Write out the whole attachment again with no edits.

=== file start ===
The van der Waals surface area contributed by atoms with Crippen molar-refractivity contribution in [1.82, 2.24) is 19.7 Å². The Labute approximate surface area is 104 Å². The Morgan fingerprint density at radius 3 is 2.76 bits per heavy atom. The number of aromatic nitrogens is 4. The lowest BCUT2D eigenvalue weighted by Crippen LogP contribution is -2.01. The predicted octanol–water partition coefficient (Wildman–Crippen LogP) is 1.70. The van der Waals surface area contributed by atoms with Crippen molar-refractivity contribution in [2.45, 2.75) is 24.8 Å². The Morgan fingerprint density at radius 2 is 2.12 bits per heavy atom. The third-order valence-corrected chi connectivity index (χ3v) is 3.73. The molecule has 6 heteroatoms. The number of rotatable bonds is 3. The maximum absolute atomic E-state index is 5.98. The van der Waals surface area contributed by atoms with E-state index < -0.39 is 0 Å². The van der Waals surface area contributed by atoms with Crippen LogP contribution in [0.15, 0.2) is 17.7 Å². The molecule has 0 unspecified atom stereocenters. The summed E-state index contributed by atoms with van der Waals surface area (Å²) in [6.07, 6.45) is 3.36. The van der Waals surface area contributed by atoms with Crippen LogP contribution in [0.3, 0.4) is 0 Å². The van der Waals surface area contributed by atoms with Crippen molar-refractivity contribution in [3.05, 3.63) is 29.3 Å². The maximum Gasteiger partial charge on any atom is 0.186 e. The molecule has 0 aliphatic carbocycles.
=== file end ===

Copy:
The van der Waals surface area contributed by atoms with Crippen molar-refractivity contribution in [1.82, 2.24) is 19.7 Å². The Labute approximate surface area is 104 Å². The Morgan fingerprint density at radius 3 is 2.76 bits per heavy atom. The number of aromatic nitrogens is 4. The lowest BCUT2D eigenvalue weighted by Crippen LogP contribution is -2.01. The predicted octanol–water partition coefficient (Wildman–Crippen LogP) is 1.70. The van der Waals surface area contributed by atoms with Crippen molar-refractivity contribution in [2.45, 2.75) is 24.8 Å². The Morgan fingerprint density at radius 2 is 2.12 bits per heavy atom. The third-order valence-corrected chi connectivity index (χ3v) is 3.73. The molecule has 6 heteroatoms. The number of rotatable bonds is 3. The maximum absolute atomic E-state index is 5.98. The van der Waals surface area contributed by atoms with E-state index < -0.39 is 0 Å². The van der Waals surface area contributed by atoms with Crippen LogP contribution in [0.15, 0.2) is 17.7 Å². The molecule has 0 unspecified atom stereocenters. The summed E-state index contributed by atoms with van der Waals surface area (Å²) in [6.07, 6.45) is 3.36. The van der Waals surface area contributed by atoms with Crippen LogP contribution in [0.3, 0.4) is 0 Å². The van der Waals surface area contributed by atoms with Crippen molar-refractivity contribution in [3.05, 3.63) is 29.3 Å². The maximum Gasteiger partial charge on any atom is 0.186 e. The molecule has 0 aliphatic carbocycles.